Today I can tell the House that we will be continuing debate on Bill C-46, the Canada-Panama free trade agreement, another key economic initiative as part of Canada's economic action plan, a plan to create jobs, build growth and opportunity for all Canadians across the country.

It is, though, with deep regret that yesterday I learned the NDP moved a six-month hoist motion on the Canada-Panama free trade agreement. As the House knows, the only purpose of moving such an amendment is to obstruct and delay the progress of important legislation.

On Friday, my good friends in the NDP moved a concurrence motion obstructing and delaying the passage of Bill C-22, protecting children from online sexual exploitation, another key part of our government's tough on crime agenda.

I say to my NDP friends, let us work together and make Parliament work. I hope we will not see any more of this.

Tomorrow, as the member opposite has said, we will be having question period and leaving early for the installation of the new Governor General in the Senate chamber.

On Monday, Tuesday and Wednesday of next week, the government will call the following bills for debate: Bill C-22, protecting children from online sexual exploitation; Bill C-21, standing up for victims of white-collar crime; Bill C-30, the response to the Supreme Court of Canada decision in R. v. Shoker; Bill C-39, ending early release for criminals and increasing offender accountability; Bill S-6, serious time for the most serious crime; and Bill S-9, tackling auto theft and property crime.

On Thursday, it is the government's intention to begin debate on the second budget bill, sustaining Canada's economic recovery act, just one more key economic action plan legislative initiative.

Canadians have told us they want us to focus on creating jobs, building growth and opportunity. They have told us that they want their government to have a robust legislative agenda, to get tough on crime, and that is exactly what we are delivering.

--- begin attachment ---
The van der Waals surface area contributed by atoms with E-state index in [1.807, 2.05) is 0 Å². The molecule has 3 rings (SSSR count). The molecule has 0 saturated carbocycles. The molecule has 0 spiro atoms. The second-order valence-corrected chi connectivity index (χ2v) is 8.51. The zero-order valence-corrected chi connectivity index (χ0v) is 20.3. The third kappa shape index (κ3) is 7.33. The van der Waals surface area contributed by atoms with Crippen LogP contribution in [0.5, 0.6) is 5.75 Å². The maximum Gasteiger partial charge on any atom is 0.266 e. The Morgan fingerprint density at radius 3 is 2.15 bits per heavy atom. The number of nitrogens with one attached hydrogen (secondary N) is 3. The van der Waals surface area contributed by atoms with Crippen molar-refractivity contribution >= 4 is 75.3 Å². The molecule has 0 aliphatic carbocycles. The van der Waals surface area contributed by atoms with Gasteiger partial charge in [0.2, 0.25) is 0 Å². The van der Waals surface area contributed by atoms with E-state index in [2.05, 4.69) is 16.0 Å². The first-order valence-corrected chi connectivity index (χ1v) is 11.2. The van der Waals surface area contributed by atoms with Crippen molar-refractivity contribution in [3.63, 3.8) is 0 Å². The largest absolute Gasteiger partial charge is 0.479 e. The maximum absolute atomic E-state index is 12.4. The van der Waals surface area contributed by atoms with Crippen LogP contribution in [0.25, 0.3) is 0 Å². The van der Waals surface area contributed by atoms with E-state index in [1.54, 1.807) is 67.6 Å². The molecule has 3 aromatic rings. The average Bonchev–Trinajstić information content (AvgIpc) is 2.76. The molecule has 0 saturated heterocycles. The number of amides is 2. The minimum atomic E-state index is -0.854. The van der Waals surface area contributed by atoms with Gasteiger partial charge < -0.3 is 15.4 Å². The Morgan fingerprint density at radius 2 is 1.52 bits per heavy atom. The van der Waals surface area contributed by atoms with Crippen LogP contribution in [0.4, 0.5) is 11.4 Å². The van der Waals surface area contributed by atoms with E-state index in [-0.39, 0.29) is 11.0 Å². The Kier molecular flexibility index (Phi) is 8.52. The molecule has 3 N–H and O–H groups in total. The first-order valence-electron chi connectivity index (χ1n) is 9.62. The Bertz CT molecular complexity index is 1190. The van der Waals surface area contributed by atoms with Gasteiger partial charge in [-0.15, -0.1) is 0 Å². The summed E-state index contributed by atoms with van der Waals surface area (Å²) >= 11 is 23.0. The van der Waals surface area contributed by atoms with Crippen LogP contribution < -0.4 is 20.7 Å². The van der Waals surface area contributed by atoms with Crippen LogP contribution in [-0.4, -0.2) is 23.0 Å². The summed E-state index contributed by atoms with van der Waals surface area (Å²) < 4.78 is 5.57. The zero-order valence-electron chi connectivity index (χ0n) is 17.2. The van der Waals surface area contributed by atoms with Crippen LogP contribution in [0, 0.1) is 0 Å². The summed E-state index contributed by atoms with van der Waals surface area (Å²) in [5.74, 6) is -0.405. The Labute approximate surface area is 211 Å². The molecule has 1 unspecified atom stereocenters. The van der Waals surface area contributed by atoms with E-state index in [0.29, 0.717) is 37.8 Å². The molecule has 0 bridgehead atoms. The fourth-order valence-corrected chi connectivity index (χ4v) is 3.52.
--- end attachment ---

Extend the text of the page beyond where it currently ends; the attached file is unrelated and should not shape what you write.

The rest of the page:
Procedure and House Affairs
Committees of the House
Routine Proceedings

3:05 p.m.

Conservative

Joe Preston Elgin—Middlesex—London, ON

Mr. Speaker, there have been discussions among all parties and I believe you will find unanimous consent for the following motion.

I move that the 14th report of the Standing Committee on Procedure and House Affairs concerning the membership of the special committee on the Canadian mission in Afghanistan be deemed tabled and concurred in.

Procedure and House Affairs
Committees of the House
Routine Proceedings

3:10 p.m.

Liberal

The Speaker Peter Milliken

Does the hon. member for Elgin—Middlesex—London have the unanimous consent of the House to propose this motion?

Procedure and House Affairs
Committees of the House
Routine Proceedings

3:10 p.m.

Some hon. members

Agreed.

Procedure and House Affairs
Committees of the House
Routine Proceedings

3:10 p.m.

Liberal

The Speaker Peter Milliken

The House has heard the terms of the motion. Is it the pleasure of the House to adopt the motion?